"Nye's arguments are novel and fresh, and they are enunciated with great gusto. He brings to bear a fine intuition and understanding of economic analysis, and he combines his economic history with a deep understanding of political economy and the complex ways in which special interests and ideology jointly affect policy decisions. His analysis of the politics and economics of protectionist legislation is quite compelling, and his handling of the data and ability to see in them something that others have missed are quite impressive."--Joel Mokyr, author of The Gifts of Athena

"Nye provides a new view of British commercial policy and its links to financing war. Historians have long studied politics, war, taxation, and trade. What they have failed to do is see how all these are connected. Nye's strength is suggesting how these stories tie together into a single story. Along the way emerges a wonderful treatment of the industrial organization of beer and wine, particularly why Britain was a nation of beer drinkers and France of wine."--Barry Weingast, Stanford University


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WHY do the British drink beer and not wine? Read the first page
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Amazon.com: 3 reviews
3 of 3 people found the following review helpful
John Nye's War, Wine, and Taxes 7 Oct. 2009
By Justin E. Williams - Published on Amazon.com
Format: Hardcover Verified Purchase
In doing some of my research on imperialism, I ordered this book authored by a Mason Economist John Nye. This book is about the political economy of Anglo-French trade from 1689 to 1900. This may seem boring to you but as you can see in the title, it definitely is not. The purpose for my research in the book is how the British empire raised their revenues . As Nye shows, they partly did this through excise taxes that are also known as indirect taxes. He mainly focuses on the taxes of wine and alcohol.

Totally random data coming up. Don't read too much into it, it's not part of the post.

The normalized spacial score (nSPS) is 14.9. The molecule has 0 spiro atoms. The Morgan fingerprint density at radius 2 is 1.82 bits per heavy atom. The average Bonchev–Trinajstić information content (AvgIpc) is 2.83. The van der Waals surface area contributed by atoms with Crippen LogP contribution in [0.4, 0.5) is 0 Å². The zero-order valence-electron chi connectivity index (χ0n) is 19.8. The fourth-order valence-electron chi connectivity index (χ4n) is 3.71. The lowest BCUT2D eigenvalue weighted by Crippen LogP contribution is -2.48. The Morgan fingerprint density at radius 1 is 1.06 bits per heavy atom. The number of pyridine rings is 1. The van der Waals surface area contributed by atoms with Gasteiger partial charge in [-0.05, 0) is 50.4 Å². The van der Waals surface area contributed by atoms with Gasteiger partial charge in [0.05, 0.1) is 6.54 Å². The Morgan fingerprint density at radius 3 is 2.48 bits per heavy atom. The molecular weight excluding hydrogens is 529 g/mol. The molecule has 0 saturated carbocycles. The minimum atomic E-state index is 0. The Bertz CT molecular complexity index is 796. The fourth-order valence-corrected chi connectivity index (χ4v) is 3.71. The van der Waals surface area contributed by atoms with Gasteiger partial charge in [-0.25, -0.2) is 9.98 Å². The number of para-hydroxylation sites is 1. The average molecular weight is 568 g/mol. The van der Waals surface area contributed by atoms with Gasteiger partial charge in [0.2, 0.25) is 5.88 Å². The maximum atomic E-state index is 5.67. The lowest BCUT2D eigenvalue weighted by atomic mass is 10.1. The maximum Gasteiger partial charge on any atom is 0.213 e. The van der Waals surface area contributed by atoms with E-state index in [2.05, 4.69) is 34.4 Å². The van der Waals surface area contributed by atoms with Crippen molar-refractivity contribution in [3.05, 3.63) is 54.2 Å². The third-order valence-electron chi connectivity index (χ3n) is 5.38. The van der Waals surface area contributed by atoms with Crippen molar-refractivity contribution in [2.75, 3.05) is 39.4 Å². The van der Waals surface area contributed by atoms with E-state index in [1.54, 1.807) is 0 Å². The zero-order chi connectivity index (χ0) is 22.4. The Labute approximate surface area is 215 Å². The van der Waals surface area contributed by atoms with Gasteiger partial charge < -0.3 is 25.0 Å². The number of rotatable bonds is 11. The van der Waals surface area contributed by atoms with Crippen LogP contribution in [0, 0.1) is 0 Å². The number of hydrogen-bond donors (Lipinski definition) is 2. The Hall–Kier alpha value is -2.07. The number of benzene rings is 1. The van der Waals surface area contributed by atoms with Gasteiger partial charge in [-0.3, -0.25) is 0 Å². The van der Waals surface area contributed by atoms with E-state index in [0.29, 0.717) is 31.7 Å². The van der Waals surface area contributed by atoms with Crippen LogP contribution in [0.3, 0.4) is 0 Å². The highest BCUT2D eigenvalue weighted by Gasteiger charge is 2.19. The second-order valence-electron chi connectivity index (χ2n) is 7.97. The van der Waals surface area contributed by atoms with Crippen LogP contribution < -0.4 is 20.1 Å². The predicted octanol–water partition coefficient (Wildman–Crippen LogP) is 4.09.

I could not better sum it up than he has here at the beginning of his book:

"Why do the British drink beer and not wine? How did commercial tariff policy designed to protect domestic interests help the British state raise revenues to the point where Britain emerged as the leading European power of the eighteenth century? These two seemly unrelated issues are at the heart of one of the most important and underexplored cases in modern economic. history."

Obviously, this is what he explores throughout his book. Nye explains that the reason why the citizens of Britain drink beer and not wine is because of tariffs on French wine. This shows the competitive nature between both Britain and France during this time. Nye also busts the myth that Britain was all about free trade at this time. They in fact had many tariffs to protect domestic industries and were plagued by rent seeking activity. This means that the parliament would create these tariffs in exchange for stuff from the domestic industries.

There really isn't any bad stuff to say about this book. I just wish he went into more about imperialism, but that is my research program so I am being a purely self interested. This book is well researched and not to hard for the layman to understand. There are some graphs and at the end of his book, Nye runs his model and his regression. Anyone who loves history and economics will love this book.
Five Stars 14 Jan. 2015
By Pan Xuhao - Published on Amazon.com
Format: Hardcover Verified Purchase
Quite good.
0 of 1 people found the following review helpful
John Nye is a throwback. 23 Nov. 2010
By ASmith - Published on Amazon.com
Format: Hardcover Verified Purchase
John Nye is truly a throwback to a previous age of Economists. Focusing on more historical examples, he is one of the best in the business.